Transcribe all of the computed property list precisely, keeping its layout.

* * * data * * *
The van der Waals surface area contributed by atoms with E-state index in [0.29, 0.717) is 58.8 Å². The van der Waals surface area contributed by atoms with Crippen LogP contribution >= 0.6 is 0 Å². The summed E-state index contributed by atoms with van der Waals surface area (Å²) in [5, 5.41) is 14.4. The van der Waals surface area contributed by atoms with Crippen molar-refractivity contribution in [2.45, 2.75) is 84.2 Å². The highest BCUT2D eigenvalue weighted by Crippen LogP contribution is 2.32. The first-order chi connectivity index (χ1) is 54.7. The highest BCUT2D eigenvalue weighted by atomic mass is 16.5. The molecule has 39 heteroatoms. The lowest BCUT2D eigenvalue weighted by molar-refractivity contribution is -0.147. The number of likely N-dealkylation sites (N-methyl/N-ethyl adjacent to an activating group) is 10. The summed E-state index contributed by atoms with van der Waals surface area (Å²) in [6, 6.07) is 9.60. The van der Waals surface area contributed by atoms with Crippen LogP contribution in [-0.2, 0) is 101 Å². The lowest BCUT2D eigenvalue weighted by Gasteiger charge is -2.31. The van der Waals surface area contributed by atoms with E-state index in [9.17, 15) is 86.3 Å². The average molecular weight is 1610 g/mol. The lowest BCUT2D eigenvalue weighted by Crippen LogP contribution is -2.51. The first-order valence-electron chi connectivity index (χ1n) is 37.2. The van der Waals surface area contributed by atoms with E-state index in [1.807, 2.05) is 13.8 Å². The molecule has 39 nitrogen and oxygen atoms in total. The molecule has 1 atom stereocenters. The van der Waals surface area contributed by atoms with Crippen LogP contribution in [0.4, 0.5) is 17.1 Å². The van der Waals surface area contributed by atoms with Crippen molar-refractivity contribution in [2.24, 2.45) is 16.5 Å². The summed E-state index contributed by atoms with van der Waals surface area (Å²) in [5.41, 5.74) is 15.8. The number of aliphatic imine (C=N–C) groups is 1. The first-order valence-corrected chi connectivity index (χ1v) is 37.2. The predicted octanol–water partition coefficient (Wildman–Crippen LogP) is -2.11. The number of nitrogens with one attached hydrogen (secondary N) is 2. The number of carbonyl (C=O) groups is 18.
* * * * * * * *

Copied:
The van der Waals surface area contributed by atoms with E-state index in [0.29, 0.717) is 58.8 Å². The van der Waals surface area contributed by atoms with Crippen LogP contribution >= 0.6 is 0 Å². The summed E-state index contributed by atoms with van der Waals surface area (Å²) in [5, 5.41) is 14.4. The van der Waals surface area contributed by atoms with Crippen molar-refractivity contribution in [2.45, 2.75) is 84.2 Å². The highest BCUT2D eigenvalue weighted by Crippen LogP contribution is 2.32. The first-order chi connectivity index (χ1) is 54.7. The highest BCUT2D eigenvalue weighted by atomic mass is 16.5. The molecule has 39 heteroatoms. The lowest BCUT2D eigenvalue weighted by molar-refractivity contribution is -0.147. The number of likely N-dealkylation sites (N-methyl/N-ethyl adjacent to an activating group) is 10. The summed E-state index contributed by atoms with van der Waals surface area (Å²) in [6, 6.07) is 9.60. The van der Waals surface area contributed by atoms with Crippen LogP contribution in [-0.2, 0) is 101 Å². The lowest BCUT2D eigenvalue weighted by Gasteiger charge is -2.31. The van der Waals surface area contributed by atoms with E-state index in [9.17, 15) is 86.3 Å². The average molecular weight is 1610 g/mol. The lowest BCUT2D eigenvalue weighted by Crippen LogP contribution is -2.51. The first-order valence-electron chi connectivity index (χ1n) is 37.2. The van der Waals surface area contributed by atoms with E-state index in [1.807, 2.05) is 13.8 Å². The molecule has 39 nitrogen and oxygen atoms in total. The molecule has 1 atom stereocenters. The van der Waals surface area contributed by atoms with Crippen LogP contribution in [0.4, 0.5) is 17.1 Å². The van der Waals surface area contributed by atoms with Crippen molar-refractivity contribution in [2.24, 2.45) is 16.5 Å². The summed E-state index contributed by atoms with van der Waals surface area (Å²) in [5.41, 5.74) is 15.8. The number of aliphatic imine (C=N–C) groups is 1. The first-order valence-corrected chi connectivity index (χ1v) is 37.2. The predicted octanol–water partition coefficient (Wildman–Crippen LogP) is -2.11. The number of nitrogens with one attached hydrogen (secondary N) is 2. The number of carbonyl (C=O) groups is 18.